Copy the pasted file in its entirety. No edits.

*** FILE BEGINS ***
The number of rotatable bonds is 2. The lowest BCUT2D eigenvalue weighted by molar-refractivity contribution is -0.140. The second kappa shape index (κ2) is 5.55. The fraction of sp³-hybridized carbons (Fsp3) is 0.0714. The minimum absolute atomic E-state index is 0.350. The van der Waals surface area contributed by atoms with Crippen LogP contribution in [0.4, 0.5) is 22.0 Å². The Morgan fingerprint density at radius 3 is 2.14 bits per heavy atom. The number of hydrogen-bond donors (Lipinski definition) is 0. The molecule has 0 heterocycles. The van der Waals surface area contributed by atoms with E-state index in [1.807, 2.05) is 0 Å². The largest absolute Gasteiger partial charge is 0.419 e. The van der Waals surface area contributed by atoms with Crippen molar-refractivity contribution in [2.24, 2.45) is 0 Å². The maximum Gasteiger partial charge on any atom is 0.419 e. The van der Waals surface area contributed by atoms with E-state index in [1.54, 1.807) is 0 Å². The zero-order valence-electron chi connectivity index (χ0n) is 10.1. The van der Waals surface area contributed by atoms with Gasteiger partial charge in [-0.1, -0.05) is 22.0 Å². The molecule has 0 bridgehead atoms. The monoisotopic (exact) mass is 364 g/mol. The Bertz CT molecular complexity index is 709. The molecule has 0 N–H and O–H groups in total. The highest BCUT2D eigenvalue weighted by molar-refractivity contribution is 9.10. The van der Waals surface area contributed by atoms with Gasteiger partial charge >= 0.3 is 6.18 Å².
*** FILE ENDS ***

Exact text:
The number of rotatable bonds is 2. The lowest BCUT2D eigenvalue weighted by molar-refractivity contribution is -0.140. The second kappa shape index (κ2) is 5.55. The fraction of sp³-hybridized carbons (Fsp3) is 0.0714. The minimum absolute atomic E-state index is 0.350. The van der Waals surface area contributed by atoms with Crippen LogP contribution in [0.4, 0.5) is 22.0 Å². The Morgan fingerprint density at radius 3 is 2.14 bits per heavy atom. The number of hydrogen-bond donors (Lipinski definition) is 0. The molecule has 0 heterocycles. The van der Waals surface area contributed by atoms with E-state index in [1.807, 2.05) is 0 Å². The largest absolute Gasteiger partial charge is 0.419 e. The van der Waals surface area contributed by atoms with Crippen molar-refractivity contribution in [2.24, 2.45) is 0 Å². The maximum Gasteiger partial charge on any atom is 0.419 e. The van der Waals surface area contributed by atoms with E-state index in [1.54, 1.807) is 0 Å². The zero-order valence-electron chi connectivity index (χ0n) is 10.1. The van der Waals surface area contributed by atoms with Gasteiger partial charge in [-0.1, -0.05) is 22.0 Å². The molecule has 0 bridgehead atoms. The monoisotopic (exact) mass is 364 g/mol. The Bertz CT molecular complexity index is 709. The molecule has 0 N–H and O–H groups in total. The highest BCUT2D eigenvalue weighted by molar-refractivity contribution is 9.10. The van der Waals surface area contributed by atoms with Gasteiger partial charge >= 0.3 is 6.18 Å².